Monday, May 18, 2009

Waging an Overseas Contingency Operation Against Alternatively-Peaceful Ideologues??

I suppose that "overseas contingency operation" does sound nicer that "war on terror."

The phrase, "war on terror," sounds so, well warlike.

I think I understand why President Obama was so eager to end the war - or at least the word - as quickly and quietly as possible. Code Pink isn't entirely representative of his party's views, but quite a few of his supporters seemed to be peaceniks.

Pleasing Supporters and Staying Alive: No Easy Task

President Obama seems to be in the unenviable position of wanting to demonstrate that he is utterly unlike the 'diabolical' President Bush: while acting to ensure that America is around for his re-election.

So far, he's stepping up his 'unilateral' attack on Afghanistan. (Notice how America isn't acting 'unilaterally' any more?) What he'll do about prisoners at Guantanamo is still up in the air: but at least he didn't immediately released them.

There's a good chance that President Obama will remember that the prisoners at the Guantanamo facility are there because they were (almost certainly) trying to kill Americans and other people who weren't on their imam's 'preferred' list.

Aside from a few unscripted gaffes, like Obama's remarks about the natives of inner Pennsylvania, Barack Obama has struck me as charming, charismatic, and smart. There's no reason to believe that he would intentionally destroy the nation that's given him his current position.

I think that President Obama is aware that leaders of Al Qaeda and the Taliban, the Ayatollahs of Iran, and other people who are responsible for "man-caused disasters," are not nice. I also think he's sharp enough to realize that saying nice things doesn't always make nice things happen.

At least, I hope so.

Related posts: News and views:

Excerpt from "The End of the U.S. War On Terror" (Journal of the Turkish Weekly (May 8, 2009))

"Do you remember where you were the day the 'global war on terror' ended?

"Like most people, you probably didn't even notice that it had. And that may be because the 'war' didn't end the way the man who started it -- former U.S. President George W. Bush -- often predicted it would: with 'complete victory' in the 'great struggle between the forces of freedom and the forces of terror.'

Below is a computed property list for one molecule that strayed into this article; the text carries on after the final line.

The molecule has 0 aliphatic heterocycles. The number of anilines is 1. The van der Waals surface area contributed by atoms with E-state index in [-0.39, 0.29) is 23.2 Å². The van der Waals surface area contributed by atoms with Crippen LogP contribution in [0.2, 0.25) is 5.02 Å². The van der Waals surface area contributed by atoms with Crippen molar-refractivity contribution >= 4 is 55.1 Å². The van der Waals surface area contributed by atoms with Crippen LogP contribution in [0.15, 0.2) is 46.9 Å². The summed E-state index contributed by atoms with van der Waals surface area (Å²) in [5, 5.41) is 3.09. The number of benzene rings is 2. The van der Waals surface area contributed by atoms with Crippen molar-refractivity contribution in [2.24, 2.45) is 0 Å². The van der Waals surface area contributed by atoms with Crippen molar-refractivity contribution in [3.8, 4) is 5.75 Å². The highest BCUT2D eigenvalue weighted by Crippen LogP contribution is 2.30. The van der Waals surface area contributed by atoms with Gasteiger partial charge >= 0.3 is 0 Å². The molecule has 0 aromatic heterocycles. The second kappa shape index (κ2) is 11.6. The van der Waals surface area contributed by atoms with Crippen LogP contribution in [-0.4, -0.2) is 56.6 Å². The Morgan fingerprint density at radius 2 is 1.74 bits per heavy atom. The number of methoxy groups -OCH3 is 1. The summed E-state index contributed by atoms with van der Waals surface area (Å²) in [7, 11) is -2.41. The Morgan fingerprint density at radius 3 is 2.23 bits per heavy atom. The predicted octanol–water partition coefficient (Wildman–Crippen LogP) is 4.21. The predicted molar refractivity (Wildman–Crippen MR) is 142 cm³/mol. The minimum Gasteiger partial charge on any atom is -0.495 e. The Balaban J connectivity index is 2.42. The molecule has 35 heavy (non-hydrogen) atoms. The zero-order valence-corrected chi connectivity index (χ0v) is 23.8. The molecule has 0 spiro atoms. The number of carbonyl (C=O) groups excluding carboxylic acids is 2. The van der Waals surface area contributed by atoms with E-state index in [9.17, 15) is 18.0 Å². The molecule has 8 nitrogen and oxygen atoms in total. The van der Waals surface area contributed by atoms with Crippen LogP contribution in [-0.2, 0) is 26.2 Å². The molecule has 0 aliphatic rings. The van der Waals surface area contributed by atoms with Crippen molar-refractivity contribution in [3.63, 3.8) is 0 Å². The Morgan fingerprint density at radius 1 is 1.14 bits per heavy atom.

"It ended with an e-mail, sent under a new administration led by President Barack Obama.

"Sometime during the week of March 25, the government agency that reviews the public statements of administration officials before they're disseminated sent an e-mail to employees of the U.S. Defense Department. The e-mail read: 'This administration prefers to avoid using the term "long war" or "global war on terror." Please use "Overseas Contingency Operation." '

"It added, 'Please pass this on to your speechwriters.'

"At first the White House denied that an across-the-board decision had been made to banish the old language and introduce the new phrase, but a few days later Secretary of State Hillary Clinton confirmed to reporters that 'war on terror' is not how anyone who works for President Obama will be describing U.S. policy, either at home or abroad.

"Clinton said, 'The administration has stopped using the phrase and I think that speaks for itself.'

"Obama himself hasn't said anything about the change, but while he was still a candidate for president, he made it clear that in an Obama White House, the language of diplomacy would replace the language of force.

" 'After eight years of the disastrous policies of George Bush, it is time, I believe, to pursue direct diplomacy with friend and foe alike without preconditions,' Obama said in May 2008...."

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Note! Although I believe that these websites and blogs are useful resources for understanding the War on Terror, I do not necessarily agree with their opinions. 1 1 Given a recent misunderstanding of the phrase "useful resources," a clarification: I do not limit my reading to resources which support my views, or even to those which appear to be accurate. Reading opinions contrary to what I believed has been very useful at times: sometimes verifying my previous assumptions, sometimes encouraging me to change them.

Even resources which, in my opinion, are simply inaccurate are sometimes useful: these can give valuable insights into why some people or groups believe what they do.

In short, It is my opinion that some of the resources in this blogroll are neither accurate, nor unbiased. I do, however, believe that they are useful in understanding the War on Terror, the many versions of Islam, terrorism, and related topics.